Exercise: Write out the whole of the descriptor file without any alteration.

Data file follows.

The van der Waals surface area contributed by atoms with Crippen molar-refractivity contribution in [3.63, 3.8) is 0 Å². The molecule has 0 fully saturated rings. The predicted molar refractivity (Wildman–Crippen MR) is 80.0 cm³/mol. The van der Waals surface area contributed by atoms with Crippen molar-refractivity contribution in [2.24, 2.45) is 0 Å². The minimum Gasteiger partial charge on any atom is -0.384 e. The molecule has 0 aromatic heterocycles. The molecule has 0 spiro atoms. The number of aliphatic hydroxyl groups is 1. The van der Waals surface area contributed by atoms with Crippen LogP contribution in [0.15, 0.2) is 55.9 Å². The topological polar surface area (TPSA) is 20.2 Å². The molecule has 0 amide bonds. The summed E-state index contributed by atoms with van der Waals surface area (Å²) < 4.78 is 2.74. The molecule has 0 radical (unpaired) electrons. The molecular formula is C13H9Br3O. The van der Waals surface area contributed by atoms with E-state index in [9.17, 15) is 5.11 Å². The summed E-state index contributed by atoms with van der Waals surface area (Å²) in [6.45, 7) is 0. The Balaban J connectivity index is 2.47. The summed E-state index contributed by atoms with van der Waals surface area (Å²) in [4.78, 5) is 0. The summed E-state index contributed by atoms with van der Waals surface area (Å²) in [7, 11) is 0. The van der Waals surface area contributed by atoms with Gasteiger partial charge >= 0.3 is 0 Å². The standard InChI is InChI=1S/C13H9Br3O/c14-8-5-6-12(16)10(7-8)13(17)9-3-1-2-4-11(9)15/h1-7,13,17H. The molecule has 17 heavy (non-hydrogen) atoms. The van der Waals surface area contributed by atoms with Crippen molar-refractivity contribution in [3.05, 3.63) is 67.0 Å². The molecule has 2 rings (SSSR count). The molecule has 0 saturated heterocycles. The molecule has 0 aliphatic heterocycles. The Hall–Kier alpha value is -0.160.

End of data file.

The van der Waals surface area contributed by atoms with Crippen molar-refractivity contribution in [3.63, 3.8) is 0 Å². The molecule has 0 fully saturated rings. The predicted molar refractivity (Wildman–Crippen MR) is 80.0 cm³/mol. The van der Waals surface area contributed by atoms with Crippen molar-refractivity contribution in [2.24, 2.45) is 0 Å². The minimum Gasteiger partial charge on any atom is -0.384 e. The molecule has 0 aromatic heterocycles. The molecule has 0 spiro atoms. The number of aliphatic hydroxyl groups is 1. The van der Waals surface area contributed by atoms with Crippen LogP contribution in [0.15, 0.2) is 55.9 Å². The topological polar surface area (TPSA) is 20.2 Å². The molecule has 0 amide bonds. The summed E-state index contributed by atoms with van der Waals surface area (Å²) < 4.78 is 2.74. The molecule has 0 radical (unpaired) electrons. The molecular formula is C13H9Br3O. The van der Waals surface area contributed by atoms with E-state index in [9.17, 15) is 5.11 Å². The summed E-state index contributed by atoms with van der Waals surface area (Å²) in [6.45, 7) is 0. The Balaban J connectivity index is 2.47. The summed E-state index contributed by atoms with van der Waals surface area (Å²) in [4.78, 5) is 0. The summed E-state index contributed by atoms with van der Waals surface area (Å²) in [7, 11) is 0. The van der Waals surface area contributed by atoms with Gasteiger partial charge >= 0.3 is 0 Å². The standard InChI is InChI=1S/C13H9Br3O/c14-8-5-6-12(16)10(7-8)13(17)9-3-1-2-4-11(9)15/h1-7,13,17H. The molecule has 17 heavy (non-hydrogen) atoms. The van der Waals surface area contributed by atoms with Crippen molar-refractivity contribution in [3.05, 3.63) is 67.0 Å². The molecule has 2 rings (SSSR count). The molecule has 0 saturated heterocycles. The molecule has 0 aliphatic heterocycles. The Hall–Kier alpha value is -0.160.